OER infoKit wiki Open Educational Resources infoKit / Cultural considerations
  • If you are citizen of an European Union member nation, you may not use this service unless you are at least 16 years old.

  • Dokkio Sidebar (from the makers of PBworks) is a Chrome extension that eliminates the need for endless browser tabs. You can search all your online stuff without any extra effort. And Sidebar was #1 on Product Hunt! Check out what people are saying by clicking here.


Cultural considerations

This version was saved 11 years, 7 months ago View current version     Page history
Saved by Lou McGill
on January 17, 2011 at 5:30:14 pm


"Many staff felt that it would be good to incorporate resource creation into Learning and Teaching in Higher Education practice (LTHE โ€“ HEA accredited postgraduate programme designed to meet the needs of those new to teaching). This would make OER sustainable in the long term. The costs of producing OER would then just be a part of training with getting staff to think about copyright and IPR from the very beginning: "a basic educational need which has now been highlighted as necessary anyway"."

Open Exeter Project final report, University of Exeter

Cultural issues have been identified as significant in relation to if and how people share learning and teaching resources. Different institutions, sectors and subject communities may all have their own 'established practices' around sharing teaching practice and learning materials. Academics may feel more connected to the culture of their subject discipline or professional Community of Practice than to the institutional culture. It could be argued that there is no such thing as an institutional culture as many sub-cultures exist, often related to different institutional roles, with traditions and approaches that can be more persuasive than strategy and policy documents.  Some of these traditions or practices can result in slow take up of new approaches or ideas.


The Open movement in particular challenges people and groups  to change their existing practice, and patchy development is quite likely in large institutions with many sub-cultures. An institution-wide approach to staff development and support can help to address some of these cultural barriers and encourage OER release and use but some institutions may choose to mandate such activities to move forward.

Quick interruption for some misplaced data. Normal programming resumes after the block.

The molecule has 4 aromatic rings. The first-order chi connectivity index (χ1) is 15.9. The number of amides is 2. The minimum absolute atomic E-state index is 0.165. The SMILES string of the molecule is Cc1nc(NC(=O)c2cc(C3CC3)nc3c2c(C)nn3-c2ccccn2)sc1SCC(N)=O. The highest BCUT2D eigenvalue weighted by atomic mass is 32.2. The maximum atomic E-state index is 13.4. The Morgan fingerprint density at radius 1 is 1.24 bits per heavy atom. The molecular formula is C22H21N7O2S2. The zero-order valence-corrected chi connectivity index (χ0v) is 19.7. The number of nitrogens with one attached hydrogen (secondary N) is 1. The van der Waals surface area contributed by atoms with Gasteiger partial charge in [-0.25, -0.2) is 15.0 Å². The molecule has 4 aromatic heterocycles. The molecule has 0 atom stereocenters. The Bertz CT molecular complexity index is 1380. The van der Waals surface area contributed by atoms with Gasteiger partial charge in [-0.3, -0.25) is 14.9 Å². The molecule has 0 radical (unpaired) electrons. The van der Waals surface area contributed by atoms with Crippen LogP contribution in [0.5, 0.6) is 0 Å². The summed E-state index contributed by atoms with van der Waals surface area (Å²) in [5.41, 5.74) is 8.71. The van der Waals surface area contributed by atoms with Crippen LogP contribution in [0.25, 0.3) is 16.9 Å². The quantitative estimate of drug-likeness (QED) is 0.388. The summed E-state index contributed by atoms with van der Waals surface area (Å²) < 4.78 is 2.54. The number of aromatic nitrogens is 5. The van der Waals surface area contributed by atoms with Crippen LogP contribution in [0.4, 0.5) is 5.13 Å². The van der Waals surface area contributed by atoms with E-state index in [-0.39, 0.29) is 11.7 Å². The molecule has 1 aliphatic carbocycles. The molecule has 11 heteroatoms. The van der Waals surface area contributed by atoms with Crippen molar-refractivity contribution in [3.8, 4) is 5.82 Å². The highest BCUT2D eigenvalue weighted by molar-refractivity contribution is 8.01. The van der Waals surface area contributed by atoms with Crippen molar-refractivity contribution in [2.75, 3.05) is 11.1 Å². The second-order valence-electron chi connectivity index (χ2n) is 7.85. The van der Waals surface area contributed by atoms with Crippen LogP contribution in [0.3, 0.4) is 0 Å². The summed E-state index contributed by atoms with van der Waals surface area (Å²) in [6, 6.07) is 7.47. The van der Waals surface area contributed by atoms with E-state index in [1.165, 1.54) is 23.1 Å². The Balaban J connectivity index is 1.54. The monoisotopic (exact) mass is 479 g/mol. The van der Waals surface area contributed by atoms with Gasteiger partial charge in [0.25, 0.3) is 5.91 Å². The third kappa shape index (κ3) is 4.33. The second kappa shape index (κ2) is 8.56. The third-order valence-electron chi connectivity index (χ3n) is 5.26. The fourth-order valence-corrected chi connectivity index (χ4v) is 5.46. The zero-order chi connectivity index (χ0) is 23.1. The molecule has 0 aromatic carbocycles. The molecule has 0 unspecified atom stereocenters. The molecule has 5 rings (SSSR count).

The following studies discuss cultural issues around sharing learning materials in more detail:


JISC/HE Academy Pilot Programme: OER release

The JISC/HE Academy Pilot programme: OER release provided funding and support to enable individuals, subject communities and institutions to openly release existing materials. The lessons learned, approaches adopted and barriers overcome are informing the wider community and offer models and guidance to support wider release in the UK. As anticipated, cultural issues emerged as significant factors affecting both release and use.


The questions that the programme addressed included:

  • What are the current norms for sharing educational content in different communities? What global or local trends are in evidence?
  • What motivates and supports/enables individuals to make their content open? What are effective mechanisms of reward and recognition?
  • What are the institutional, legal, cultural barriers to open content?
  • Who benefits from release of content? How do they perceive and understand those benefits?
  • How does the opening of learning resources affect the roles of individuals?
  • Within what kinds of communitites does open sharing take place readily and effectively?
  • What are these communities actually sharing? What can we learn from them?


Pilot programme outcomes and discussion of issues around pedagogy and end-use are available on the OER Synthesis and Evaluation Team wiki in the Pilot Phase: synthesis and evaluation report and in the accompanying Pilot Phase: Synthesis of Strands pages

See also the following pages which include links to project outputs relevant to this issues:

Image CC BY nerdegutt 


Comments (0)

You don't have permission to comment on this page.